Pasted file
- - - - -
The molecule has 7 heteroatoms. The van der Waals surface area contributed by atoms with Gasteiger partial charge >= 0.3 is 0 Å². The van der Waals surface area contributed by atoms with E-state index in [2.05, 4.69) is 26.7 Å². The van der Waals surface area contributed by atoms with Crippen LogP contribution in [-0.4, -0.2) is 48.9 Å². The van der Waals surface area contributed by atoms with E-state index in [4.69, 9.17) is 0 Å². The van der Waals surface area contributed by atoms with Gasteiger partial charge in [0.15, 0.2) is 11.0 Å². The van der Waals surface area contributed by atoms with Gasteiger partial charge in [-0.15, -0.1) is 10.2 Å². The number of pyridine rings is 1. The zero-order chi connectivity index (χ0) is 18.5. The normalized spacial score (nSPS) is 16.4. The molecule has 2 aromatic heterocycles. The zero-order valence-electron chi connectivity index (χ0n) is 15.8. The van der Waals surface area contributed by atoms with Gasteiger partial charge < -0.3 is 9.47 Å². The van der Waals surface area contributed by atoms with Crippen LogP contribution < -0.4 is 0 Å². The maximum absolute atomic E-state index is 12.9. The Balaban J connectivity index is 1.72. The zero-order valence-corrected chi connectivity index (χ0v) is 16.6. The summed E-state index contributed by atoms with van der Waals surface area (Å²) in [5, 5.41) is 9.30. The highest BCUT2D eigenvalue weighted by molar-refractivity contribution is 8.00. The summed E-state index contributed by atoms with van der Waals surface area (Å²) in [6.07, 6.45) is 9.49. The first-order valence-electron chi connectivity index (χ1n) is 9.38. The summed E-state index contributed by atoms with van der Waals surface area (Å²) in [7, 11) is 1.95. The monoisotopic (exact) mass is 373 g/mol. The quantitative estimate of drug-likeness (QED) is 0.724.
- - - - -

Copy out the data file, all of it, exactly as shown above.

The molecule has 7 heteroatoms. The van der Waals surface area contributed by atoms with Gasteiger partial charge >= 0.3 is 0 Å². The van der Waals surface area contributed by atoms with E-state index in [2.05, 4.69) is 26.7 Å². The van der Waals surface area contributed by atoms with Crippen LogP contribution in [-0.4, -0.2) is 48.9 Å². The van der Waals surface area contributed by atoms with E-state index in [4.69, 9.17) is 0 Å². The van der Waals surface area contributed by atoms with Gasteiger partial charge in [0.15, 0.2) is 11.0 Å². The van der Waals surface area contributed by atoms with Gasteiger partial charge in [-0.15, -0.1) is 10.2 Å². The number of pyridine rings is 1. The zero-order chi connectivity index (χ0) is 18.5. The normalized spacial score (nSPS) is 16.4. The molecule has 2 aromatic heterocycles. The zero-order valence-electron chi connectivity index (χ0n) is 15.8. The van der Waals surface area contributed by atoms with Gasteiger partial charge < -0.3 is 9.47 Å². The van der Waals surface area contributed by atoms with Crippen LogP contribution < -0.4 is 0 Å². The maximum absolute atomic E-state index is 12.9. The Balaban J connectivity index is 1.72. The zero-order valence-corrected chi connectivity index (χ0v) is 16.6. The summed E-state index contributed by atoms with van der Waals surface area (Å²) in [5, 5.41) is 9.30. The highest BCUT2D eigenvalue weighted by molar-refractivity contribution is 8.00. The summed E-state index contributed by atoms with van der Waals surface area (Å²) in [6.07, 6.45) is 9.49. The first-order valence-electron chi connectivity index (χ1n) is 9.38. The summed E-state index contributed by atoms with van der Waals surface area (Å²) in [7, 11) is 1.95. The monoisotopic (exact) mass is 373 g/mol. The quantitative estimate of drug-likeness (QED) is 0.724.